When I was in college, the thought of having a child seemed frightening. At the time, I saw kids as expensive, time consuming beings that robbed you of all your sleep. Naturally, I assumed that this fear would subside with time, and I would soon grow to a level of maturity in my adulthood that I would see past superficial obstacles like a lack of sleep, and place a higher value on having a family. It seemed obvious that eventually I would make more money, have more free time to devote elsewhere, and would be so enamored at the idea of becoming a parent that the sacrifice would be worth it.
Well…here I am. Financially stable, approaching 30, getting off work at 5pm every night, and the idea of having a child has grown even more terrifying. I look back to the naivete of my youth, and sometimes find myself secretly wishing that the accidental pregnancy I always feared through most of my twenties had happened so that I wouldn’t be sitting here having to actually pull the trigger of my own free will.
What they don’t tell you is that all those benefits that age brings to your life also bring a hidden consequence to having a child, an added resistance to change. To illustrate:
I have more money in my bank account than my younger years.
Pro: I don’t go into a panic every single month when my phone bill comes in. And I can enjoy things like beach trips and manicures and Vegas weekends.
Con: I have come to enjoy things like beach trips, manicures and Vegas weekends. I don’t really want to trade them for diapers, onesies and exorbitant baby-sitting fees.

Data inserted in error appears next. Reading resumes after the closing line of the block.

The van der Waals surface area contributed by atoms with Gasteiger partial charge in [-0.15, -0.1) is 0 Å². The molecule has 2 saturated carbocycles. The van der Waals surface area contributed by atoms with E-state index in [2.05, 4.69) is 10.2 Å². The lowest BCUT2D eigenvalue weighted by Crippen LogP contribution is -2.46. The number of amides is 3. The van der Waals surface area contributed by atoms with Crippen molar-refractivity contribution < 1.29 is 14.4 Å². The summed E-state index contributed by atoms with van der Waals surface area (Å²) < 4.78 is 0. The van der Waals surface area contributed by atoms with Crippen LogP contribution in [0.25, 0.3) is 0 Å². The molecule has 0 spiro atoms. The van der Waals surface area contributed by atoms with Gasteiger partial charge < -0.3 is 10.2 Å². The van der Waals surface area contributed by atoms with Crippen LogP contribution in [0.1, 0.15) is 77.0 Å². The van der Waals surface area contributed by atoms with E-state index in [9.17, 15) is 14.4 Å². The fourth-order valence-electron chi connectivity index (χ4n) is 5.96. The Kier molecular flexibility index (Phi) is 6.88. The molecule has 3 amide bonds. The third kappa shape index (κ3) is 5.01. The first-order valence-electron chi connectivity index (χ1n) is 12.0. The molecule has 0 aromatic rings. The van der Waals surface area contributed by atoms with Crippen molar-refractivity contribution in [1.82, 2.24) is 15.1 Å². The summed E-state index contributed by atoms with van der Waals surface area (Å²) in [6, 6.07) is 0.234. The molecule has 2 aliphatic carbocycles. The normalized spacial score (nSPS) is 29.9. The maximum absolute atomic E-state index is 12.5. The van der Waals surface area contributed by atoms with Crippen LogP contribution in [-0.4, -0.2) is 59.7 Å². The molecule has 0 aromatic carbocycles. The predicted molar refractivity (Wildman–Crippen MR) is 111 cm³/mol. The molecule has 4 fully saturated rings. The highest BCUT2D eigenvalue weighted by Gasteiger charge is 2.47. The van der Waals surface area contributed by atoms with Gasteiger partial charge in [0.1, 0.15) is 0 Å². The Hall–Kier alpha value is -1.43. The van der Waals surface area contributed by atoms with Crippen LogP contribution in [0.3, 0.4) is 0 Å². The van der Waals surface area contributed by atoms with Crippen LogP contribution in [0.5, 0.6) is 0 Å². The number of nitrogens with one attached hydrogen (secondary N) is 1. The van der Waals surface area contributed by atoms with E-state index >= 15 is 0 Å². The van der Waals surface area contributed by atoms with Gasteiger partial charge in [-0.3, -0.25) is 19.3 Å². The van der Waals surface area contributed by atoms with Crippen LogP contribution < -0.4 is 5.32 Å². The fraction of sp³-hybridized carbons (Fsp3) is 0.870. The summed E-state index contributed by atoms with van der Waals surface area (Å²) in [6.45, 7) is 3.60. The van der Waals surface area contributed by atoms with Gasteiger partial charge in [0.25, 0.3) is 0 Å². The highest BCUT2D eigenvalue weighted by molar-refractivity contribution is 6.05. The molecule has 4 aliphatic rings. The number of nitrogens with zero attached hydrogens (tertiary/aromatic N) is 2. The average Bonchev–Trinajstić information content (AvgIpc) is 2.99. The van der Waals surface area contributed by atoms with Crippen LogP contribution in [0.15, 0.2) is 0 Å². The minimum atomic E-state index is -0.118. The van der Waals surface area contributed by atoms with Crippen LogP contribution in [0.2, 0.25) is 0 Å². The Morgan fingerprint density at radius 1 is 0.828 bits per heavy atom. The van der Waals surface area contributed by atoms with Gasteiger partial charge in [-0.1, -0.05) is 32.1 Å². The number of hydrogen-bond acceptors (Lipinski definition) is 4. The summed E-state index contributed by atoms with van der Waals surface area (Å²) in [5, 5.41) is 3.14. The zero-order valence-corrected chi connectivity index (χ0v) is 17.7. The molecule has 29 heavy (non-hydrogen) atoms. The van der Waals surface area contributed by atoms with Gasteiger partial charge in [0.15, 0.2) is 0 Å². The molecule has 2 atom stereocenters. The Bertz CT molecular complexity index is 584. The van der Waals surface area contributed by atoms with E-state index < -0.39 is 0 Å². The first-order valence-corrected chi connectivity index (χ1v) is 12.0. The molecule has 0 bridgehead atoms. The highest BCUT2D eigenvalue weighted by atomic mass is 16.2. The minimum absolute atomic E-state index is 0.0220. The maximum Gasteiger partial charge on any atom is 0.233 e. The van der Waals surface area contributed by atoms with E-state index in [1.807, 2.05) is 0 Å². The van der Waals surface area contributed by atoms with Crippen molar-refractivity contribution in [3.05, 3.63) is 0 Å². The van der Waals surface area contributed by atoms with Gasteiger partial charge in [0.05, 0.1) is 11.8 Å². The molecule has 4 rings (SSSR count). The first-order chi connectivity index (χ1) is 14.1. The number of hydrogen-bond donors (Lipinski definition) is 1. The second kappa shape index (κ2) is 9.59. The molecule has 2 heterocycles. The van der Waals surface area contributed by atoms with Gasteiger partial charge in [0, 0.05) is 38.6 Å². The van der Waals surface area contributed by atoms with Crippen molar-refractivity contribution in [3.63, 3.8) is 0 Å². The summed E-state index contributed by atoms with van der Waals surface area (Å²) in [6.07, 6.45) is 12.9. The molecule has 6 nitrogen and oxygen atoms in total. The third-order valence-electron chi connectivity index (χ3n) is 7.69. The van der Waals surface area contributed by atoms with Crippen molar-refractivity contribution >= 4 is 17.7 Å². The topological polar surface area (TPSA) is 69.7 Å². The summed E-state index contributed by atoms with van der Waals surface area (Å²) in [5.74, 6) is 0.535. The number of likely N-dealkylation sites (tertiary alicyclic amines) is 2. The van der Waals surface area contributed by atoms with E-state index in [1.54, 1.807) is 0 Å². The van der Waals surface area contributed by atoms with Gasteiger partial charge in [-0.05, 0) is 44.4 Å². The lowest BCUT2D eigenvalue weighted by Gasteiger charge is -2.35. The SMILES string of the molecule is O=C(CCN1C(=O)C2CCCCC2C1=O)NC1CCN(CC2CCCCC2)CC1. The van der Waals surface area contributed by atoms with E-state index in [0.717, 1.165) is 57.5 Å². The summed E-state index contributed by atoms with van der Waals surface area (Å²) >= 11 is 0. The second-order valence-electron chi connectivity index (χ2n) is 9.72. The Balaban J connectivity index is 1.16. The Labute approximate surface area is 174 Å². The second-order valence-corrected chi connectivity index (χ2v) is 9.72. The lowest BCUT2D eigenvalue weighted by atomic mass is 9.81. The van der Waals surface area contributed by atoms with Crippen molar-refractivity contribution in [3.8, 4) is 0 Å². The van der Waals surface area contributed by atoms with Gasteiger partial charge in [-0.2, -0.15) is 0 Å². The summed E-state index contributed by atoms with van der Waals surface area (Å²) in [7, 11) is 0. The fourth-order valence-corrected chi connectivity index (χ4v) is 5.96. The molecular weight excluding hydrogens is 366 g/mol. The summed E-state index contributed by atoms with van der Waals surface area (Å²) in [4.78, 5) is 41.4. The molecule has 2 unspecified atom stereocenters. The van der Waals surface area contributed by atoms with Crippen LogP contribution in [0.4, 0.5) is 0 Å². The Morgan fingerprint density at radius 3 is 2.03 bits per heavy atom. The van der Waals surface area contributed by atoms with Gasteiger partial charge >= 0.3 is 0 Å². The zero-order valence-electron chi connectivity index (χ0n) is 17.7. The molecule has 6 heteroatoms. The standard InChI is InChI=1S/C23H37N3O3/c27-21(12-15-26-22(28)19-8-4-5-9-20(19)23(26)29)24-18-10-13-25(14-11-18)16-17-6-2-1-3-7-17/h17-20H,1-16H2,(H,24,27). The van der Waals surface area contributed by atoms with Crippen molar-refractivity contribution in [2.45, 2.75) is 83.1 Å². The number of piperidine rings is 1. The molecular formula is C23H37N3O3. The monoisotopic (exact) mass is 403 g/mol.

I am more educated on the realities of childbirth.
Pro: Let’s just say, I am under no false pretense that this will all be rainbows and magic. Consider me adequately prepared.
Con: I have heard, in excruciating detail, the physical effects that labor has on your body before, during, and after labor. I have learned that there are parts of me I am not even aware of that will tear and stretch in the process. I know that a doctor could have her entire fist inside me during labor, that I will need to be “stitched back together” afterward, and that it is likely I will have issues holding my pee when I do jumping jacks for the rest of my life. 5 years ago I was die-hard about having a natural childbirth. I would now like to be gassed and unconscious through the entire process, thankyouverymuch. You can just wake me up when the kid is out of diapers.
Through years of roommates and owning my own animals, I have housebroken more dogs than I can remember.
Pro: I am no longer uncomfortable cleaning up feces.
Con: Been there. Done that. Over it. Any future dog in our family will need to arrive house trained, and in a perfect world I would place the same restriction on human additions to the family.
I no longer work 12+ hours a day.
Pro: I finally have free time to spare during the workweek. And by spare time, I mean time spent reading magazines on my couch, trying out new recipes, and sleeping 9+ hours a night.
Con: I guard my free time like ants guard their queen. The mere thought of losing it makes me die inside. That baby is gonna have to be hella cute to pry me out of my bed and/or couch.
I actually like my body & how I look.
Pro: After years of struggling with your average body dysmorphia and worrying that I was too fat, my boobs were too small and that my nose is too big, I’ve finally come out the other side and am actually happy every time I look in the mirror. Hey body – you and me? We’re cool.
Con: Seriously, I JUST achieved contentment with my looks. The last thing I want to do is totally wreck it with stretch marks, extreme hormones and parts of my that may not go back just right. See above: The realities of childbirth.
I am not pregnant. I am not trying to be pregnant. I am almost 30.
If a family is really something I want to have while I’m still relatively young, one of these things has to change soon. If only it could be the third option.